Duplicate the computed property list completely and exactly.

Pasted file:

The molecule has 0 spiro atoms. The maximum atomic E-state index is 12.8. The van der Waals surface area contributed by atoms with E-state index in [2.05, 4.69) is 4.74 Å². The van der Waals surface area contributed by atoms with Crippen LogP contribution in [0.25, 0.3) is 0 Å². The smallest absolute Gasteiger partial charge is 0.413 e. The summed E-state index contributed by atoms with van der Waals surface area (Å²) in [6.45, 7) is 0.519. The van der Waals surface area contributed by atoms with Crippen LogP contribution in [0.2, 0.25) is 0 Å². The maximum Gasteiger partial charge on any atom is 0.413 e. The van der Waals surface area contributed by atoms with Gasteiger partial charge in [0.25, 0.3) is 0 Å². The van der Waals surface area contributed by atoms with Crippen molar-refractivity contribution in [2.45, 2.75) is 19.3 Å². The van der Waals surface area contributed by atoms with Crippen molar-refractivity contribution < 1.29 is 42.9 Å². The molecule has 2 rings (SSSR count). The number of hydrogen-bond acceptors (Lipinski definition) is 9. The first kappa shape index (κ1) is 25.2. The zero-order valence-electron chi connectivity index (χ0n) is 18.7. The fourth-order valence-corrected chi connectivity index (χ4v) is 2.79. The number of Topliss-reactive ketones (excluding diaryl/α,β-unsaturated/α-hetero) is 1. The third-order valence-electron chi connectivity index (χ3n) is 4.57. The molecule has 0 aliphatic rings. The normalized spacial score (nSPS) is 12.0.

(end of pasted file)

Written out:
The molecule has 0 spiro atoms. The maximum atomic E-state index is 12.8. The van der Waals surface area contributed by atoms with E-state index in [2.05, 4.69) is 4.74 Å². The van der Waals surface area contributed by atoms with Crippen LogP contribution in [0.25, 0.3) is 0 Å². The smallest absolute Gasteiger partial charge is 0.413 e. The summed E-state index contributed by atoms with van der Waals surface area (Å²) in [6.45, 7) is 0.519. The van der Waals surface area contributed by atoms with Crippen LogP contribution in [0.2, 0.25) is 0 Å². The maximum Gasteiger partial charge on any atom is 0.413 e. The van der Waals surface area contributed by atoms with Gasteiger partial charge in [0.25, 0.3) is 0 Å². The van der Waals surface area contributed by atoms with Crippen molar-refractivity contribution in [2.45, 2.75) is 19.3 Å². The van der Waals surface area contributed by atoms with Crippen molar-refractivity contribution < 1.29 is 42.9 Å². The molecule has 2 rings (SSSR count). The number of hydrogen-bond acceptors (Lipinski definition) is 9. The first kappa shape index (κ1) is 25.2. The zero-order valence-electron chi connectivity index (χ0n) is 18.7. The fourth-order valence-corrected chi connectivity index (χ4v) is 2.79. The number of Topliss-reactive ketones (excluding diaryl/α,β-unsaturated/α-hetero) is 1. The third-order valence-electron chi connectivity index (χ3n) is 4.57. The molecule has 0 aliphatic rings. The normalized spacial score (nSPS) is 12.0.